ISLAMABAD: The caretaker federal cabinet on Friday gave final nod to a presidential ordinance seeking to set up a special tribunal to be headed by a sitting judge of the Supreme Court or a high court to specifically deal with the cases of privatisation of state-owned entities.
Following the approval of the ordinance by the cabinet, the past practice of challenging the decisions of privatisation of state institutions in various courts will come to an end.
A member of the federal cabinet, who did not want to be named, confirmed the approval of the ordinance through circulation. He said the decision was taken mainly to restore the confidence of investors and assured them that the decision on privatisation of state-owned entities could not be challenged in any other court, except the special tribunal.
The minister said the special tribunal’s decision could be challenged only in the Supreme Court.
The cabinet also approved presidential ordinances regarding privatisation of four loss-making state-owned enterprises — Radio Pakistan, National Highway Authority, Pakistan National Shipping Corporation (PNSC) and Pakistan Post Office.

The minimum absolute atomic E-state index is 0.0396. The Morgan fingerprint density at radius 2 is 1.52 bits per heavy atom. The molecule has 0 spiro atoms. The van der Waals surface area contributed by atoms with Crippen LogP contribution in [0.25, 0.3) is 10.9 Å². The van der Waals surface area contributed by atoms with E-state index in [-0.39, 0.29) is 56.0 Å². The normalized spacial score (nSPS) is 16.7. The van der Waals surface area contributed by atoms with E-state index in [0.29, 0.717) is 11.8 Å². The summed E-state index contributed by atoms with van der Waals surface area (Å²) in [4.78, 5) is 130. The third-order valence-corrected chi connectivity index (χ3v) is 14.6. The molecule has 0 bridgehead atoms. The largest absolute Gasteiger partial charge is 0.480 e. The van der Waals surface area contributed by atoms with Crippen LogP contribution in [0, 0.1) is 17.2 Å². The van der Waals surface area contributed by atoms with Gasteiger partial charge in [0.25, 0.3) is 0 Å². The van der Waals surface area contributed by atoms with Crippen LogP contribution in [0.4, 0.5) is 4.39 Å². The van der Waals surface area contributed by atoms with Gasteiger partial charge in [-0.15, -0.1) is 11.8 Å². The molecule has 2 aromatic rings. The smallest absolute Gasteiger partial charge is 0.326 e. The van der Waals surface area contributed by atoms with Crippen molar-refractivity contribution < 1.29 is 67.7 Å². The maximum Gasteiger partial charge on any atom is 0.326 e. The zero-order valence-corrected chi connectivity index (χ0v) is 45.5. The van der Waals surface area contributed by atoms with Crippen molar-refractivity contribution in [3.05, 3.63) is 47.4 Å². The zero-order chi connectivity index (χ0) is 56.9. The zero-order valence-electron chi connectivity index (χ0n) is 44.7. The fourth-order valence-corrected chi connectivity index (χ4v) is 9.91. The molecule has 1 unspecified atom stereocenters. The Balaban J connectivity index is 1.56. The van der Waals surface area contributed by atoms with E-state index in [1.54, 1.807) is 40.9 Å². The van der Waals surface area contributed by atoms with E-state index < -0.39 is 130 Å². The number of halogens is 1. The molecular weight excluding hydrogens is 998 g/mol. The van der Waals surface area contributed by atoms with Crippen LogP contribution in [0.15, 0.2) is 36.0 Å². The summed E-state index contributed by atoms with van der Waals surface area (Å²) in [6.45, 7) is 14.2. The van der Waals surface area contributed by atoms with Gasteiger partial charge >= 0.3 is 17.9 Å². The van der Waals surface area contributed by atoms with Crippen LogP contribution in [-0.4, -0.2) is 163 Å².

President Dr Arif Alvi had on Dec 1 approved the promulgation of the ordinances changing the management and governance structure of these entities.
There was no official word on the cabinet decision, but some private TV channels ran the story about the approval of the ordinances.
Media reports suggested that PNSC, Radio Pakistan and Pakistan Post would now function under independent boards, as the caretaker government kicked off a process to meet another condition set by the International Monetary Fund (IMF) for the release of the next tranche of $700 million under the $3 billion Standby Arrangement.
On the advice of caretaker Prime Minister Anwaarul Haq Kakar, President Alvi had signed the Pakistan Broadcasting Corporation Amendment Ordinance, 2023; NHA Amendment Ordinance, 2023; Pakistan Postal Services Management Board Amendment Ordinance, 2023; and Pakistan National Shipping Corporation Amendment Ordinance, 2023, making these entities independent but under the finance ministry’s oversight.
It has been learnt that the ordinances have sought to establish a board of directors for each of these institutions, consisting of six to 11 members, who will be experts from the private sector, instead of civil servants, who will be given salary and other allowances.
Published in Dawn, December 9th, 2023